Bodybuilding vs Weightlifting
The main difference is that the volume of training of a weightlifter is different to that of a bodybuilder. In all the exercises undertaken by as weightlifter (with the exclusion of the squat), there is no eccentric movement in weightlifting. Say a lifter did 10 sets of two reps in the snatch, not counting the time the weight is being held overhead, the total amount of time the muscles are under tension is 20 seconds. A typical bodybuilder will have 60 seconds of tension per set. This is the factor which distinguishes a weightlifter from a bodybuilder.
Types of Weightlifting Programmes
The Bulgarian System. A typical workout day for a Bulgarian weightlifter would include seven workouts spanning 30-45 minutes each throughout the day! This would include exercises such as front squats, snatch, clean and jerk, front squat (again), clean and jerk, snatch, and front squat yet again! Workouts of this nature include a considerable volume of weight, as well as heavy poundages. There’s no evidence to suggest that a Bulgarian training programme would be superior to a conventional bodybuilding training programme.
The main disadvantages of the Bulgarian system include: the increase in injury rates - It is a fact that lifting for your maximum weight everyday, all year round is not good for you. It is hard on your joints, your muscles and your connective tissues. The lack of variety in lifts - Boredom is inevitable unless your being paid big bucks to do it, if your not, why would you bother? The system does not produce sarcoplasmic hypertrophy, an increase in the fluid muscle - This is the kind of muscle size bodybuilders want and have when training to a bodybuilding program. Most lifters need a lot more work on assistance exercises to perfect their technique - The Bulgarian System is more suited for top lifters, most people do not meet this requirement.
Twenty-Rep Breathing Squat Routine. Twenty-Rep squat routines are considered to be old school by modern lifters, despite being proven as an effective mass builder for most for anyone that works consistently on them. Generally this program involves abbreviated workouts so as not to impare the lifter's limited recovery abilities, done three times a week. The workouts focus on a few basic, compound movements, with rigorous squats being the core. This program is good for people who are new to lifting and have a strong desire to get big, but remember it does come at a cost.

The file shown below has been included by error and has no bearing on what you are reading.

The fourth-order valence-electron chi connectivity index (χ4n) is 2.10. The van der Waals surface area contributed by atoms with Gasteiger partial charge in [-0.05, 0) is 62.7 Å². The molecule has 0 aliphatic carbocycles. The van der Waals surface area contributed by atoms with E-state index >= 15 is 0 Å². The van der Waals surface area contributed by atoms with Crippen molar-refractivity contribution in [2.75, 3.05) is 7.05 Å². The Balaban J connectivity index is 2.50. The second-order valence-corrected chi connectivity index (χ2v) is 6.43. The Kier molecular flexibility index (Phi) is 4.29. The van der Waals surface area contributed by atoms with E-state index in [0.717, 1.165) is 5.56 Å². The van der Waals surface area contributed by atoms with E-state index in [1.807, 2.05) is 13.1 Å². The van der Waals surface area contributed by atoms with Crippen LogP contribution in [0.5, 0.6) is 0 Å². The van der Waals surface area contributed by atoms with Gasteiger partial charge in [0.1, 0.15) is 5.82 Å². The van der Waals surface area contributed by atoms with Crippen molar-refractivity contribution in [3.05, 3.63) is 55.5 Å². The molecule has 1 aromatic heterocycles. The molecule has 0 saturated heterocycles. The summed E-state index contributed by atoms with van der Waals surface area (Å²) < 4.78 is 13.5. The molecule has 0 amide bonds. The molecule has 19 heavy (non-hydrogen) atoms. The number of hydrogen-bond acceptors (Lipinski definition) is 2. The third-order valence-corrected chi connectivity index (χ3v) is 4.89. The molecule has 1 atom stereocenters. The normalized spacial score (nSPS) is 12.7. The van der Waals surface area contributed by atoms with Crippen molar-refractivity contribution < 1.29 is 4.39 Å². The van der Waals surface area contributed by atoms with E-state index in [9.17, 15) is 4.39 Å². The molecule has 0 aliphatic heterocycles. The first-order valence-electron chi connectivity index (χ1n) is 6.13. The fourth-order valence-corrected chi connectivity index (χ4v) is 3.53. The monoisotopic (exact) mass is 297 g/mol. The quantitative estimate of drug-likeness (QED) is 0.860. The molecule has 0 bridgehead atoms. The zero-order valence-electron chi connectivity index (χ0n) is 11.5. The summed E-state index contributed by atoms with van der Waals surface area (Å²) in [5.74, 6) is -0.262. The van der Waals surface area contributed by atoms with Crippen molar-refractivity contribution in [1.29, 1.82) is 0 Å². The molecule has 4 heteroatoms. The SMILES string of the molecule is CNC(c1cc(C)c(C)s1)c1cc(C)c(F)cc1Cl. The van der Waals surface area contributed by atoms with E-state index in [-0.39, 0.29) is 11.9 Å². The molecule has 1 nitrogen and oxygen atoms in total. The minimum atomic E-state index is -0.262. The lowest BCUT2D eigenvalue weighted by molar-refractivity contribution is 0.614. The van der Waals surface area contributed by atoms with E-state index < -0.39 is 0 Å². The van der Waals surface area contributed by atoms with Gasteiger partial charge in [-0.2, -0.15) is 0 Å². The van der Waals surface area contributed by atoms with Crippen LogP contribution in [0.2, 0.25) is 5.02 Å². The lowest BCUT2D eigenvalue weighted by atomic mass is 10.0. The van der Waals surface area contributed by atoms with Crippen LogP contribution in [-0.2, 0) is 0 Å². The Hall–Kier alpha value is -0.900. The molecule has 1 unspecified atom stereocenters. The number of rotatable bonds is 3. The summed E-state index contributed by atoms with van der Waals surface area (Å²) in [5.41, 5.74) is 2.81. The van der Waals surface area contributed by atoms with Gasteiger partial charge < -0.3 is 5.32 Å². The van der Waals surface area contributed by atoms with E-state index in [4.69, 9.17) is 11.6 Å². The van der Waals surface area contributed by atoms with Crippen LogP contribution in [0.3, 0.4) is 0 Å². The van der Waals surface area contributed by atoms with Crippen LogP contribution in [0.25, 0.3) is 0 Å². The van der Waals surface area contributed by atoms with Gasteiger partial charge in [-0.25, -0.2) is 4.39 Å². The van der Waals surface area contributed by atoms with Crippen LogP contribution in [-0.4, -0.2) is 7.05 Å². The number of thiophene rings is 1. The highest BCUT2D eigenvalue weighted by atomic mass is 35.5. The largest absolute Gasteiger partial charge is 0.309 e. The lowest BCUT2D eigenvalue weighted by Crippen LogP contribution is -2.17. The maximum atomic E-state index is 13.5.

High Volume Training. More bodybuilders use a high volume training program than any other system to build their physiques. A high volume workout involves focusing on just one or two major bodyparts per session and performing multiple exercises, hittig the body part from different angles or with a unique type of stress, for multiple sets. The longer workouts require that you split bodyparts up and train them over three to five training sessions. A proper high volume workout also incorporates short rest periods, otherwise you are just hanging around the gym because you have nothing better to do.
High Intensity Training (HIT). High Intensity Training is a training system popularised by Nautilus inventor Arthur Jones. Tradition HIT workouts are done full-body, two or three times weekly, with just eight to twelve exercises, usually for just one set. You should do one to two warm up sets, making sure not to push them to become work sets, which would thereby increase volume. Any of these exercises can be done either with free weghts or machines. Machines are often a better choice for safety reasons, especially for those training alone or alone on a bench machine.
Train in the Manner That Works For You
The body adapts to nearly all stress that is placed on it. It is because of this we have such varied training systems. When trying to determine what type of training brings about the best adaptation, be open minded to each technique and analyse if there is something worth trying and adding to your bodybuilding arsenal.